current for a scan without the anal*
under the same conditions (same electrolyte, surface pretreatment. etc.). The reverse scan is more complicated since
the electrolysis for the forward prores~stillruntributes tuthe
total current until the scan ha3 passed the foot of the (forward)
wave again. The generally accepted approach is to assume that
the contribution of the forward process to the total current
continues to decrease with the square root of the time during
the reverse scan. The baseline curve for the return scan can
be obtained by stopping the forward scan at the switching
potential with the recorder sweeping along the x-axis as a
function of time. This is shown in Figure 6a.
A second approach is to stop the scan at a convenient spot
(at least 35 mV past E, for the forward scan) and hold the
potential until the current is relatively constant. The appropriate baseline is shown in Figure 6h (13).

Journal of Chemical Education

Figure 6. Methods for determining the proper baseline for measurement of the
peak current for the reverse scan. (a) RecMding the signal versus time and
stopping lhe first scan at h.(b) Using an X-Y recorder and stopping the scan
st EL until iapproachesa steady state befwe scanning back. (c) Parameters
used lor calculation of lhe current ratio using Nicholson's method, eqn. (10).
There are occasions when neither of these two methods is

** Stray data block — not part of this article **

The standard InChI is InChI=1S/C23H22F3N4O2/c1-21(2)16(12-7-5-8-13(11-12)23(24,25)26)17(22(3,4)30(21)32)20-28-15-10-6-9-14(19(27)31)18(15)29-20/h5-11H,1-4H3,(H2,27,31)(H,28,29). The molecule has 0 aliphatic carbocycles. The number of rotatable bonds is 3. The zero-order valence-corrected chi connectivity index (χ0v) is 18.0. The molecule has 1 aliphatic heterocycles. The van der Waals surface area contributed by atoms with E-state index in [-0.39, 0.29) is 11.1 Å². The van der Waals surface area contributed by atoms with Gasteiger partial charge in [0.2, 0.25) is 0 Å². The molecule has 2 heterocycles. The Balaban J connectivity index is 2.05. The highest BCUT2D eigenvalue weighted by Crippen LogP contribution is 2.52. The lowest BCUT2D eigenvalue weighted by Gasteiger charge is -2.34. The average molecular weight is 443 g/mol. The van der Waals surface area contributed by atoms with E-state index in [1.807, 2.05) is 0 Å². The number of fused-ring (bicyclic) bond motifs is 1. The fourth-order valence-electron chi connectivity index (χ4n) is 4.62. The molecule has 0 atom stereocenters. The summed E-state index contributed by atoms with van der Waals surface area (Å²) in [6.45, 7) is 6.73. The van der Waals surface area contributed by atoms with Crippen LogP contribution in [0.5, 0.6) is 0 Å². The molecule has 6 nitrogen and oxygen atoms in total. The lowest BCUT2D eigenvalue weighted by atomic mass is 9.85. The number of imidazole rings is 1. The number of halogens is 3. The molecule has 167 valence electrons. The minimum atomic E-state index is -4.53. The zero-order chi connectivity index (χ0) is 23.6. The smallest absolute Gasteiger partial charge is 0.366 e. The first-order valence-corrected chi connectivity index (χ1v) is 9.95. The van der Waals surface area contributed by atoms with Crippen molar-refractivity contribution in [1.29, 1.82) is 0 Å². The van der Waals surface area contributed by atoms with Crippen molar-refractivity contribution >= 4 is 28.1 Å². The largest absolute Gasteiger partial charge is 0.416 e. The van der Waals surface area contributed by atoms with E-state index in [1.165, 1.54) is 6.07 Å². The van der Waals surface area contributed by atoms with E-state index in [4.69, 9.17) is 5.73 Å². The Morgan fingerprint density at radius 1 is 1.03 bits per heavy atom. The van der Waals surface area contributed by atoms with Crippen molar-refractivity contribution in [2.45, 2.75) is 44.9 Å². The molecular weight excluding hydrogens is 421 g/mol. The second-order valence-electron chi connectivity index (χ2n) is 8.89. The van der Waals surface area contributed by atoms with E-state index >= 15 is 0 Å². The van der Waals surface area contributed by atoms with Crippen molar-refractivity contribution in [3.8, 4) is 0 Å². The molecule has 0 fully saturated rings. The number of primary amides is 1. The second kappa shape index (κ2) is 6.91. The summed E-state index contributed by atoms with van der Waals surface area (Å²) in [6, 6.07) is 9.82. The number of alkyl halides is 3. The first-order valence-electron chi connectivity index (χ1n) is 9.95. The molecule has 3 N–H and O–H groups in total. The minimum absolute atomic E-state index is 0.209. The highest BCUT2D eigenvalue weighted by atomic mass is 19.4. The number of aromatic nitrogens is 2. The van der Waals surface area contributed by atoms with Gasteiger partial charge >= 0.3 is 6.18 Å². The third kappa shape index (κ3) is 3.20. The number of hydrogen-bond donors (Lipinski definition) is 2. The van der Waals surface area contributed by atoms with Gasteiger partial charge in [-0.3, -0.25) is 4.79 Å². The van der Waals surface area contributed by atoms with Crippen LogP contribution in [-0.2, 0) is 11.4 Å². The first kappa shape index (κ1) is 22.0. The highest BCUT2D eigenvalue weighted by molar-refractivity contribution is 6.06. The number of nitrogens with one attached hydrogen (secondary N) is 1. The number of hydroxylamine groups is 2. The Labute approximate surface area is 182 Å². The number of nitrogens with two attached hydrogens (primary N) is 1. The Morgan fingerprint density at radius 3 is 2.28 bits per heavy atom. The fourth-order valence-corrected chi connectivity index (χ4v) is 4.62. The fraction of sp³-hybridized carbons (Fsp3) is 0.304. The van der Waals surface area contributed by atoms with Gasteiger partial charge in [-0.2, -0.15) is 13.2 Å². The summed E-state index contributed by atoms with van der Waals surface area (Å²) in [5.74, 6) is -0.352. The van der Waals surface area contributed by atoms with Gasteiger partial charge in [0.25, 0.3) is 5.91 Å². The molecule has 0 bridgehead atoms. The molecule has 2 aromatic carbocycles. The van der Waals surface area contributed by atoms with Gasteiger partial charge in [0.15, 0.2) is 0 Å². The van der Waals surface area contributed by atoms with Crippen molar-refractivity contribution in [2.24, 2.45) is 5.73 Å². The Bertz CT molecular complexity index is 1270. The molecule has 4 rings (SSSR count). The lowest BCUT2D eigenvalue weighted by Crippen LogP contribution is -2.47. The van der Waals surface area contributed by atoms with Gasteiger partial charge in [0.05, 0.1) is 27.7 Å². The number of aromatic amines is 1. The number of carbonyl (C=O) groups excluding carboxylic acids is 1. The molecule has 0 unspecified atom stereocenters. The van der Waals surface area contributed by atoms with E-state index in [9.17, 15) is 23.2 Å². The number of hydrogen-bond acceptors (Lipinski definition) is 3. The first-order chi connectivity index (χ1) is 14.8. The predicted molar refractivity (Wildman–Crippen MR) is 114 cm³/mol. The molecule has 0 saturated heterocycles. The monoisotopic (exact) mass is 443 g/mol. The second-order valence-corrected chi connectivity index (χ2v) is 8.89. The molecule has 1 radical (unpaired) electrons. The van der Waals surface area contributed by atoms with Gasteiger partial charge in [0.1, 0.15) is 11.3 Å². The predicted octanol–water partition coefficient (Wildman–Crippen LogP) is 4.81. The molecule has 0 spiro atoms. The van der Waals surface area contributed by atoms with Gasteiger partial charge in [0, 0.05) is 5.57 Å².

convenient. Nicholson (19) has indicated that the proper
current ratio can also be calculated using the following
i +-0.485(ih+ 0.086




In eqn. (8), ,i is the peak current for the forward process; (id0
is the absolute current at the switching potential; and (i,.)~
is the uncorrected return peak current measured from the
current axis. (See Fig. 6c.)
There are some systems in which a coupled chemical reaction ~ i e l d electroactive
by-products. In these cases multiple
scans can be beneficial. For example, the product of electron
transfer in the oxidation of aniline is thought to he a free
radical that very rapidly dimerizes (13).

The p-arninodiphenylamine (111) that is formed is much

more easily oxidized at the applied potential and a further two
electron oxidation occurs.

trodes see references (25) and (261.) A three-electrode system

F gwe 7 CV of an llne at a g l a s s y Carbon e l e m m e m 0 1 MKCI and 0 0 5 M

~ O ~ S S hyxogen
I U ~
p h m l a l e 501R10n w h 4 ) Scan rates 50 m v l s e c . AgIAgC8
n 0 1 MKCI reference Donea lone noocates second scan

This last reaction is a reversible process and the reduction step